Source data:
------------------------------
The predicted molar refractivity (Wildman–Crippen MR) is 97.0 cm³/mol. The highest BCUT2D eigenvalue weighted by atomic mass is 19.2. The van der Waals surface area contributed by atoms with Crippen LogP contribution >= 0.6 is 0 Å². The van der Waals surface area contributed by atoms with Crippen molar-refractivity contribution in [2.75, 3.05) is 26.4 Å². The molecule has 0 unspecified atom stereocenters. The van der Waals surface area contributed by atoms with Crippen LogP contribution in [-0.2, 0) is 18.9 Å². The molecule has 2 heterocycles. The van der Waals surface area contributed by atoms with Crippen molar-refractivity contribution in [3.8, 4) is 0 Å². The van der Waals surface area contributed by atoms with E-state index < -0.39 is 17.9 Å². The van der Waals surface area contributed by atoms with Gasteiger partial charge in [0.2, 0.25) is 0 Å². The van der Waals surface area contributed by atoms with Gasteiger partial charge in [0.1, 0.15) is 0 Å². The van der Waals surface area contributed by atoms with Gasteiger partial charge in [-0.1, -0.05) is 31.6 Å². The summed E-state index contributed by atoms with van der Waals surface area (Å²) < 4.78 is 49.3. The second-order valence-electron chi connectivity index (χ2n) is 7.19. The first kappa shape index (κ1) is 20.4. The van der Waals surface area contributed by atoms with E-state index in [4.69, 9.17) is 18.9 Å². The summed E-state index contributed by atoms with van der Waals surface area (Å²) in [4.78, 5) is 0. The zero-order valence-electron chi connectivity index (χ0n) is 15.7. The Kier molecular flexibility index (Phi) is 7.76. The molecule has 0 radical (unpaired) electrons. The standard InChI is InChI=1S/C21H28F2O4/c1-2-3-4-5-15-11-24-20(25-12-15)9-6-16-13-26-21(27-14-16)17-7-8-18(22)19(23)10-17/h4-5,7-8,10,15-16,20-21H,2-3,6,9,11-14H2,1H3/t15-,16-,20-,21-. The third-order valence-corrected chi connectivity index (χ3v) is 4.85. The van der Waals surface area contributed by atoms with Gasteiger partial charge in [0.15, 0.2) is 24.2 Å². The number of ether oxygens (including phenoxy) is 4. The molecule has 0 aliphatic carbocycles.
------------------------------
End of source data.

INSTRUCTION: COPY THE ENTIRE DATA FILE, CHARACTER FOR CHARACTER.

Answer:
The predicted molar refractivity (Wildman–Crippen MR) is 97.0 cm³/mol. The highest BCUT2D eigenvalue weighted by atomic mass is 19.2. The van der Waals surface area contributed by atoms with Crippen LogP contribution >= 0.6 is 0 Å². The van der Waals surface area contributed by atoms with Crippen molar-refractivity contribution in [2.75, 3.05) is 26.4 Å². The molecule has 0 unspecified atom stereocenters. The van der Waals surface area contributed by atoms with Crippen LogP contribution in [-0.2, 0) is 18.9 Å². The molecule has 2 heterocycles. The van der Waals surface area contributed by atoms with Crippen molar-refractivity contribution in [3.8, 4) is 0 Å². The van der Waals surface area contributed by atoms with E-state index < -0.39 is 17.9 Å². The van der Waals surface area contributed by atoms with Gasteiger partial charge in [0.2, 0.25) is 0 Å². The van der Waals surface area contributed by atoms with Gasteiger partial charge in [0.1, 0.15) is 0 Å². The van der Waals surface area contributed by atoms with Gasteiger partial charge in [-0.1, -0.05) is 31.6 Å². The summed E-state index contributed by atoms with van der Waals surface area (Å²) < 4.78 is 49.3. The second-order valence-electron chi connectivity index (χ2n) is 7.19. The first kappa shape index (κ1) is 20.4. The van der Waals surface area contributed by atoms with E-state index in [4.69, 9.17) is 18.9 Å². The summed E-state index contributed by atoms with van der Waals surface area (Å²) in [4.78, 5) is 0. The zero-order valence-electron chi connectivity index (χ0n) is 15.7. The Kier molecular flexibility index (Phi) is 7.76. The molecule has 0 radical (unpaired) electrons. The standard InChI is InChI=1S/C21H28F2O4/c1-2-3-4-5-15-11-24-20(25-12-15)9-6-16-13-26-21(27-14-16)17-7-8-18(22)19(23)10-17/h4-5,7-8,10,15-16,20-21H,2-3,6,9,11-14H2,1H3/t15-,16-,20-,21-. The third-order valence-corrected chi connectivity index (χ3v) is 4.85. The van der Waals surface area contributed by atoms with Gasteiger partial charge in [0.15, 0.2) is 24.2 Å². The number of ether oxygens (including phenoxy) is 4. The molecule has 0 aliphatic carbocycles.